The Chinese People’s Liberation Army Navy possesses the resources to field up to five aircraft carriers and 10 nuclear ballistic missile submarines by 2030.
According to a new think tank report on Beijing’s ongoing military expansion, the Chinese People’s Liberation Army Navy (PLAN) possesses the resources to field up to five aircraft carriers and 10 nuclear ballistic missile submarines by 2030.
As reported by Center for Strategic and Budgetary Assessment’s study, “China’s Choices,” “the PLA has the resources necessary to continue its modernization over the 2020s.”
For “China’s Choices,” CSBA assumes, as a starting point, Beijing’s military will grow at a rate of 3 percent above inflation into the early 2030s.
According to USNI News, in explaining the report and how the tool was used, Jack Bianchi, a principal author, said on Aug. 18, 2022 that CSBA was not trying to predict China’s actual defense budget since Beijing is no longer breaking out equipment, training and sustainment and personnel costs in figures it releases.
CSBA also did not try to determine the cost of a frigate or aircraft, but rather looked at the military from a “broad, strategic level,” Bianchi said.
CSBA used using US spending percentages for research and development, procurement, sustainment and disposal of a specific weapon systems and applied those to China.
For the PLAN, this can translate into more frigates, missile-boats and diesel electric submarines that can be used for regional defense as well as pressure Taiwan, as China aims to unite the island with the mainland.
They also looked to cutting the army’s size as a potential bill-payer, as well as ridding the air force of legacy aircraft to modernize, he said.
For power projection far from China’s mainland, the report predicted sufficient funds available for “aircraft carriers, cruisers, destroyers, blue water logistics vessels, strategic bombers, and strategic transport and refueling aircraft” into the 2030s.
Former commander of Indo-Pacific Command retired Adm. Phil Davidson said this fits with Beijing’s “long-range goal to achieve great power status by mid-century.” It also aligns with the Chinese Communist Party’s securing its pre-eminence domestically.
The US retains undersea superiority over China, Davidson said, adding that it is an advantage the country should look to expand.
The Chinese, in the last decade, grew its capabilities of sustaining operations far from the mainland in its operations in the Gulf of Aden, as well as quickly learned how to integrate new capabilities across its joint forces, Bianchi and Davidson noted.
As already reported, a clear photo of People’s Liberation Army Navy Air Force’s (PLANAF) J-35 carrier-capable stealth fighter appeared on Chinese social media in July.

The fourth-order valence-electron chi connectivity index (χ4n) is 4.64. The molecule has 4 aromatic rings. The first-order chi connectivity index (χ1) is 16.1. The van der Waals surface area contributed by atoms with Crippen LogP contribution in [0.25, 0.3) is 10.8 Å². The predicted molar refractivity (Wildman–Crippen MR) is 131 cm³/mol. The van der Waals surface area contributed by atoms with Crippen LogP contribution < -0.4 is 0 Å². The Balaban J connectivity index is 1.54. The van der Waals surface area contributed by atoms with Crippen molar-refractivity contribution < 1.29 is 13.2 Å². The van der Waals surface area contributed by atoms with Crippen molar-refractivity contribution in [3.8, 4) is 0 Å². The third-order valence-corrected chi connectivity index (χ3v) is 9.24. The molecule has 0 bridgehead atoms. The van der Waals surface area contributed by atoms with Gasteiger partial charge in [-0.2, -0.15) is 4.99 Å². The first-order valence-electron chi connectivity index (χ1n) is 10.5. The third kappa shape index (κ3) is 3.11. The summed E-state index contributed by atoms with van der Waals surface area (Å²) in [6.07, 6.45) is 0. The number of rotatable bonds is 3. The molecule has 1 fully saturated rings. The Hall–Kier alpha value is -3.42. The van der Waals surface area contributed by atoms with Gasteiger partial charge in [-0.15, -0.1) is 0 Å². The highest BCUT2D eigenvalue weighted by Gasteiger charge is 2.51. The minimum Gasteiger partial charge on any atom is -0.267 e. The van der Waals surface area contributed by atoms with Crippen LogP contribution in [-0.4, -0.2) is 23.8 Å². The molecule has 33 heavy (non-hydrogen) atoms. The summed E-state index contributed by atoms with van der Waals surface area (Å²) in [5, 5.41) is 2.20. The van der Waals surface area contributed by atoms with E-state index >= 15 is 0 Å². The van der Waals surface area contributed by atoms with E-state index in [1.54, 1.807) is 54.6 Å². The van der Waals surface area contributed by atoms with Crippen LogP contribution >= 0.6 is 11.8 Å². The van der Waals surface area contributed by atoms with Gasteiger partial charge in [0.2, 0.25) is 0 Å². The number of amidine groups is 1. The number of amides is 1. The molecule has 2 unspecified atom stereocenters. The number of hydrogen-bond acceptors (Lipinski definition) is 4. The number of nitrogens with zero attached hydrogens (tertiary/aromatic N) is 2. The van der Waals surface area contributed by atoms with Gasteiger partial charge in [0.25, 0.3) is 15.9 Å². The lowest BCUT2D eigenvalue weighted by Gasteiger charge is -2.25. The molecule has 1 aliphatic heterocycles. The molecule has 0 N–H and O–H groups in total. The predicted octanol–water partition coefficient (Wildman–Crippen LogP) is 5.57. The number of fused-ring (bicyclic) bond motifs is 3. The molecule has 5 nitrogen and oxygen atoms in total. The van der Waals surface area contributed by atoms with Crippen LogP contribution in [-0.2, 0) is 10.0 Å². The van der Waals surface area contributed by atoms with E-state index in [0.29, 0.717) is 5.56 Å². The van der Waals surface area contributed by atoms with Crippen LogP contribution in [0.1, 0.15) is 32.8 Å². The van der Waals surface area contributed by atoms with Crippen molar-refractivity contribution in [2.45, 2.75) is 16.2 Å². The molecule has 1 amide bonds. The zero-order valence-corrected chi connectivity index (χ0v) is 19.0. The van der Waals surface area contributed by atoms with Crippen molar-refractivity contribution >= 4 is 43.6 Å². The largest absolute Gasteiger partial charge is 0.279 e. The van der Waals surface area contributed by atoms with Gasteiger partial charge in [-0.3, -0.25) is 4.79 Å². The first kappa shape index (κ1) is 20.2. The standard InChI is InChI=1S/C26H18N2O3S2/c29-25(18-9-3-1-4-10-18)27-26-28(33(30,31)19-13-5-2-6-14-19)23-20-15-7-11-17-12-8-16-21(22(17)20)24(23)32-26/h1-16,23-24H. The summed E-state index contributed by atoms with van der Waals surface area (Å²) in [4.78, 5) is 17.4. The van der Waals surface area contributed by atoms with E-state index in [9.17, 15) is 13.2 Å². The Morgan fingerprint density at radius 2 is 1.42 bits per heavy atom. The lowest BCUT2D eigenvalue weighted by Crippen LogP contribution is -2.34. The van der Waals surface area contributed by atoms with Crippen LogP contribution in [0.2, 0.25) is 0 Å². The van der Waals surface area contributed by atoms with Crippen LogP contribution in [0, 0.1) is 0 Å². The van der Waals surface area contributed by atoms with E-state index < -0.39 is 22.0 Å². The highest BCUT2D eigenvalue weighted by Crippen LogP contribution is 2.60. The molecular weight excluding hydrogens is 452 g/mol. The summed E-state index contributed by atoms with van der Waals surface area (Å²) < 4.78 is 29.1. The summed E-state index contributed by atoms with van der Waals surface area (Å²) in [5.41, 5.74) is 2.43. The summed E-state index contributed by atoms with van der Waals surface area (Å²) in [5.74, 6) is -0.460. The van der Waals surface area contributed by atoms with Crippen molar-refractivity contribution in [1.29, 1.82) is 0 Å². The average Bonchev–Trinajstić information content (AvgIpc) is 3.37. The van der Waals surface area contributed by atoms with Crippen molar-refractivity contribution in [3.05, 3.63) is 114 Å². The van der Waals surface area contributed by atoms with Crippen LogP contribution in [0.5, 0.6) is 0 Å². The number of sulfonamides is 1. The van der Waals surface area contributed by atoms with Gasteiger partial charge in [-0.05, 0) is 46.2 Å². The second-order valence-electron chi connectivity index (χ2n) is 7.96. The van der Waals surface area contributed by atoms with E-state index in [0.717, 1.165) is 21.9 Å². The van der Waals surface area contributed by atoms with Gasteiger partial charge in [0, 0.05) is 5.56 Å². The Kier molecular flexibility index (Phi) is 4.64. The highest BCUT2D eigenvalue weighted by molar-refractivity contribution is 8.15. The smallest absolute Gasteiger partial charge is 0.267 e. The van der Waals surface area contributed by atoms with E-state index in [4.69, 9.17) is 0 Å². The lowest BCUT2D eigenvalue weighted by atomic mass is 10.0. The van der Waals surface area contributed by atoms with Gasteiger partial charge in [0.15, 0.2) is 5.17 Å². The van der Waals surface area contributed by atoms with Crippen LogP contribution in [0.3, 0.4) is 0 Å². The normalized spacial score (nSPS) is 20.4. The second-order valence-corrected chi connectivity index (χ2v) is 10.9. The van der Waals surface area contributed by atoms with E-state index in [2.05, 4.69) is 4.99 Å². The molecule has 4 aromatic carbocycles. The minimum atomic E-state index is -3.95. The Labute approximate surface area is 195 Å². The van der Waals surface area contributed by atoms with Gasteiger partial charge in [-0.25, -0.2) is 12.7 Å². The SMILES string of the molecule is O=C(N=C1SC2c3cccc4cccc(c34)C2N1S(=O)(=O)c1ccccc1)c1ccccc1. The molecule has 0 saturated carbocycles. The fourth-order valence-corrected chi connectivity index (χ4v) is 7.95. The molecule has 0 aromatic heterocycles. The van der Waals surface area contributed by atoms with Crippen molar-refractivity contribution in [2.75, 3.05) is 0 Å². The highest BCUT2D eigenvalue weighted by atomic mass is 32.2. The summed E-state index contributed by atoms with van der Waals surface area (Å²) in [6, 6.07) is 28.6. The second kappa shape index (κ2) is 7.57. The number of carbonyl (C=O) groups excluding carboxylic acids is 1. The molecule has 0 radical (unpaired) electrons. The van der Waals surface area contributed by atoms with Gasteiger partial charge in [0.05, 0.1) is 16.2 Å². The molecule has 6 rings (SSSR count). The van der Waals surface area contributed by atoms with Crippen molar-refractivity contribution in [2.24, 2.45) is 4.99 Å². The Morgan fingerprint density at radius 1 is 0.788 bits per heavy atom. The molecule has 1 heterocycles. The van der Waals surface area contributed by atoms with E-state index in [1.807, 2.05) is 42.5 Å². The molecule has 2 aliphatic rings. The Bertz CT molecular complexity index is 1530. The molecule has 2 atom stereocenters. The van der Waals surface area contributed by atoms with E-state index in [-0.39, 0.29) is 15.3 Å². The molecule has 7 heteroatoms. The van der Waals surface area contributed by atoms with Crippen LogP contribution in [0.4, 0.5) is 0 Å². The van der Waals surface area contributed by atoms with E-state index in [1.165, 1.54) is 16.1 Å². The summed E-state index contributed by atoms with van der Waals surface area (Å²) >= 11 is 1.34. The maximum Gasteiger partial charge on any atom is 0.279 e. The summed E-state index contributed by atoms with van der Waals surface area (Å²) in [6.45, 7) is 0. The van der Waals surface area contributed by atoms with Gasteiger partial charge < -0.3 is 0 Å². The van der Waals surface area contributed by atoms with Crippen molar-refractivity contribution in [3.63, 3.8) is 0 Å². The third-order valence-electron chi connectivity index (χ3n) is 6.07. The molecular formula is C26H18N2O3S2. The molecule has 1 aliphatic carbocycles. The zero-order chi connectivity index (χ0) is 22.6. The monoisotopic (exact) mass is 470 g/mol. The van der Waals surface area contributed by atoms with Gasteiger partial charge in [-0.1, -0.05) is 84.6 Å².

Designed by Shenyang, the twin engine aircraft will be flown by the PLANAF from China’s future Type-003 Fujian-class aircraft carriers.
Although most open sources call it “J-35” or “J-XY, the official designation of China’s new twin-engine stealth fighter aircraft is not known yet, some even calls it a variant of the FC-31. A full-size mock-up of the stealth plane first appeared in June 2021 on a full-sized mock-up of a real Chinese Navy aircraft carrier, located at Wuhan land based testing facility.
As told above, the aircraft will be operated from the Type-003 Fujian-class aircraft carriers the first of which was launched in June. The Type-003 is China’s biggest most modern and most powerful aircraft carrier. As reported by News18, at 80,000 tons and 318 meters, the Fujian is named after the Chinese province that sits across from Taiwan.
Unlike Liaoning and Shandong, the other two PLAN aircraft carriers, that feature a ski jump (a ramp at the bow of the ship that helps jets take off from the carrier’s short runway), Fujian is reported to have electromagnetic catapult launch systems (EMALS).
The ski jump launches are extremely restrictive as they impose big constraints on the size, weight and payload of the aircraft being launched. Instead EMALS’ main advantage is that it accelerates the aircraft more smoothly, putting less stress on their airframes. Furthermore, it weighs and costs less and also requires less maintenance than a steam piston-driven system. It also reduces the carrier’s requirement for fresh water, thus reducing the demand for energy-intensive desalination. Most US carriers have steam-driven catapults except the new USS Gerald Ford class.
Photo credit: U.S. Navy and Weibo